Arts & Entertainment
3 min

Adolescent about-face

Bill Konigsberg's new teen novel is a refreshing take on a potentially problematic subject

“Can gay boys have bromances?”

That’s just one of the many questions Bill Konigsberg asks in his new teen novel. But it’s definitely not the biggest.
In the follow-up to his 2008 Lambda Literary Award-winning first novel, Out of the Pocket, Konigsberg takes gay teen fiction to ever more challenging places. Openly Straight came out (if you’ll pardon the pun) this month under the Arthur A Levine imprint of Scholastic books.

The premise is striking: Konigsberg’s hero, Seamus Rafael Goldberg (he goes by “Rafe”), is a talented, smart, athletic gay kid with a supportive family and wonderful friends. His mom runs the local chapter of PFLAG, Rafe is a key member of his school’s GSA, and he’s been out and proud since middle school. But in 11th grade, when Rafe moves across the country to a prestigious, queer-positive all-boys boarding school, he decides he’s tired of being “the gay kid.” Tired of labels and limits, he decides to play it straight.

I’ve been a bookseller for about 15 years and a gay man for even longer. As someone who makes his living recommending positive, progressive titles for young people, this seemed like an upsetting set-up. “You’re not the first one who’s said that,” Konigsberg tells me in a phone interview from his home in Phoenix, Arizona. Though he reminds me that “not all kids are in the same situation” – not everyone today has the luxury of being out – it’s clear that his novel speaks directly to and about the current generation of teens, more and more of whom are able to come out in middle school or earlier.

We grownups might see a character like Rafe Goldberg returning to the closet as more than just problematic: somehow it seems disrespectful, ungrateful. But for those kids who do have the luxury of supportive families and safe schools, has “gay” become just another label? Openly Straight delves deeply into the values and costs of labels for the possibly post-gay teen.
These are pretty weighty topics, but Konigsberg keeps the tone light and the story juicy. There are moments of friendly snarkiness, a few drunken shenanigans, and even some furtive sexy times in the woods. The prose is loose but smart, which is a great combination for any readership, teen or otherwise. And though his cast of characters is vivid – “openly straight” Rafe, his flaky parents, his dorky roommate Albie, Claire Olivia, Rafe’s best friend back home, and the straight-but-questioning Ben – they aren’t over-defined, allowing readers to project themselves into the characters’ situations.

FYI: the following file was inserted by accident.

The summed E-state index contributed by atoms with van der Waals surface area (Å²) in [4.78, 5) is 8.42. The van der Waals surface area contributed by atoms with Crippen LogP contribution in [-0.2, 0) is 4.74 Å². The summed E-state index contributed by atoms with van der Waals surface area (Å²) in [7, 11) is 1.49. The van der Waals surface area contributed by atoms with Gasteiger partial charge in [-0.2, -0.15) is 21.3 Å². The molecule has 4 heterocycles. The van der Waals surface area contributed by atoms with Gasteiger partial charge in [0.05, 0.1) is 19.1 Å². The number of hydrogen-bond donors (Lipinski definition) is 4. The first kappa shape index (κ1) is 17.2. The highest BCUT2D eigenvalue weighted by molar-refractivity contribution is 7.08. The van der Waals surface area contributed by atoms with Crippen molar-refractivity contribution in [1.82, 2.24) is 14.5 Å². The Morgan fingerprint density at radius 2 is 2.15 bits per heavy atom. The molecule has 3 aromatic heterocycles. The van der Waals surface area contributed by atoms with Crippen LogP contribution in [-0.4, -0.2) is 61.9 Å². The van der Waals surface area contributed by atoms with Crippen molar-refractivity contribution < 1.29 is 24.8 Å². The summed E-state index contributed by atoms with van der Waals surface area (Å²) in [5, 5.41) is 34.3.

Perhaps unsurprisingly, it is through this supporting hetero (or “hetero”) cast that we most see the effects of Rafe’s experiment back in the closet. Much of the gossipy delight of the book revolves around who does and doesn’t know his secrets, and parental visits and holidays back home start to blur the edges of the conflicting identities Rafe is trying so desperately to manage.

Rafe’s relationships with the school jocks are really what makes this book come alive. Konigsberg articulates those glass barriers that stand between the realms of acceptance and inclusion: openly gay Rafe had played high school sports and been accepted as a valued member of the team, but he has a very different experience – an experience he likes a lot – now that he’s not “the gay kid” in the locker room. And of course, this is where the bromance comes in. The love story in Openly Straight delivers everything you’d expect: drama, hyperbole, confusion and sex. But the double-twist makes it fresh: a gay kid pretends to be a straight kid who’s exploring his (secretly well established) homosexuality with his straight (but newly curious) crush. It’s complicated and it’s wonderful.

This story could have easily descended into some kind of misplaced nostalgia for the closet. Or a didactic tale of being true to oneself. It could have been a farce of secrets and revelations. Instead, Konigsberg navigates these treacherous waters earnestly and easily. Openly Straight shows teens making contentious choices and brings up plenty of touchy subjects. As it turns out, that’s exactly why I’d recommend it.

“Can gay boys have bromances?” Claire Olivia asks Rafe. I asked Bill Konigsberg the same question. His answer: “Well, I hope so.”

Openly Straight
Bill Konigsberg
Arthur A Levine Books